Arriving in Abidjan a few hours after the birth of my son, the space to visit friends and engage in cultural activities during my two weeks in Cote d’Ivoire were understandably limited. Coming from Freetown – which I increasingly view as more of a town than a city – the abundance of cultural activities is impressive. Among other things, I ended up missing the latest TEDx event (bizarrely my visits to Abidjan almost always coincide with a TEDx event), the Festival des Grillades, the Top 10 Fashion awards, and a modern dance festival at the Institut Goethe and French cultural centre. On almost my final evening, I had to skip the launch of artist Aboudia’s latest exhibition at the Cecile Fakhoury gallery, despite being keen to catch up both Aboudia and Cecile. It sadly clashed with the literature event mentioned below.
Nevertheless, the two events for which I obtained permission from my wife to attend proved to be well-chosen: the award ceremony for the annual Ivorian blogging awards, and the kick-off event for a new literature event, AbidjanLit. At the former, I’d had the privilege of being one of the judges (even if most competition entrants probably see more website visits than this blog :-)), and even more oddly, at the literature discussion, I was placed on the panel (officially as the event’s anglophone Twitter-er) despite my grand total of zero published works of fiction. I would have felt distinctly happier at the back of the room, rather than sitting next to the event’s main guest, Ivorian author Regina Yaou. To cap it off, I was even late, although perhaps oversleeping with exhaustion can be excused in the father of a newborn.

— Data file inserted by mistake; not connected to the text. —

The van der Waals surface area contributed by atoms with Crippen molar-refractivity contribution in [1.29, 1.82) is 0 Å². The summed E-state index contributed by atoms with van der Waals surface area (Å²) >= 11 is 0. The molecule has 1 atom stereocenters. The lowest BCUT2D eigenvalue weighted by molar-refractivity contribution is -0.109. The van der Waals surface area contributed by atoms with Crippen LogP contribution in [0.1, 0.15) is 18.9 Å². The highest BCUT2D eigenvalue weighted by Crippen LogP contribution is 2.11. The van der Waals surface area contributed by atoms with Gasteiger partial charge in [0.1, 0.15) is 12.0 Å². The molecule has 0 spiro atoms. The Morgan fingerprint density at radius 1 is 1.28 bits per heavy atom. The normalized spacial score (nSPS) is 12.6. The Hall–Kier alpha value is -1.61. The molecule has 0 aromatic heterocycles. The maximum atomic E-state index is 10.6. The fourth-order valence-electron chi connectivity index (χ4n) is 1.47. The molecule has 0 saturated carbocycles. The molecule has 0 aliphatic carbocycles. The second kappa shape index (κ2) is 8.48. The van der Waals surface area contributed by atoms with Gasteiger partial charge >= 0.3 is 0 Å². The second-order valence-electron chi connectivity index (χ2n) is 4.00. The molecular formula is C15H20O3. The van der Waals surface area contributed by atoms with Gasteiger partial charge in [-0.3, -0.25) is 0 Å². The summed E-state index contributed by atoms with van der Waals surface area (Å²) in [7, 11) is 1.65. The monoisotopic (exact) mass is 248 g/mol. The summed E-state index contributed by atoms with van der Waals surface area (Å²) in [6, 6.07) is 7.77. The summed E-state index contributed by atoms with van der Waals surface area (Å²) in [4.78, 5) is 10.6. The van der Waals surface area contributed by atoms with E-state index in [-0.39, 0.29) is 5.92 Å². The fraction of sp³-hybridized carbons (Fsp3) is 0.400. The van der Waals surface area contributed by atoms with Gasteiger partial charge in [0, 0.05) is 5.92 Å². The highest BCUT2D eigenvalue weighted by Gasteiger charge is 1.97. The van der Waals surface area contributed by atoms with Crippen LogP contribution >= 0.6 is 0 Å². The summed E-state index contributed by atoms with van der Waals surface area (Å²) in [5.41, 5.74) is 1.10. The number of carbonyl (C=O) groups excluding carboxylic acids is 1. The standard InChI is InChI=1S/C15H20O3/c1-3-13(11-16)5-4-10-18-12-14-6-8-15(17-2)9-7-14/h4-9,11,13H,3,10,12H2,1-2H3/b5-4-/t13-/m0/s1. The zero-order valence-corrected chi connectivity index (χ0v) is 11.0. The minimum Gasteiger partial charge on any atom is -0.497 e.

Both events, allowed me to see a maximum number of friends in just two settings. There are truly some amazing people in Abidjan that I certainly miss hanging out with. At least these brief visits are a way to remind people of my continuing existence, with the hope of keeping ties going until an eventual return can be worked out.
One observation to close. I was rather surprised at both events to be mentioned by name during the presentations. In one acceptance speech at the blog awards, the winner in the female category said that she was fearful about applying for the awards because she didn’t know any of the judges, except…me. I was rather surprised, as we’d never met or spoken. However she said that she counted me among her acquaintances because I had left several comments on her blog posts. At the literature event, Tchonte Silue, said I’d sparked her into thinking about getting a Kindle because of a comment I’d left on one of her Facebook posts. Anyway, I thought it highlighted the small but occasionally significant impact we can have from a far just by adding a comment occasionally to blog posts and other work. It encouraged me to do more of this, as I know it can be an encouragement to me (hint hint).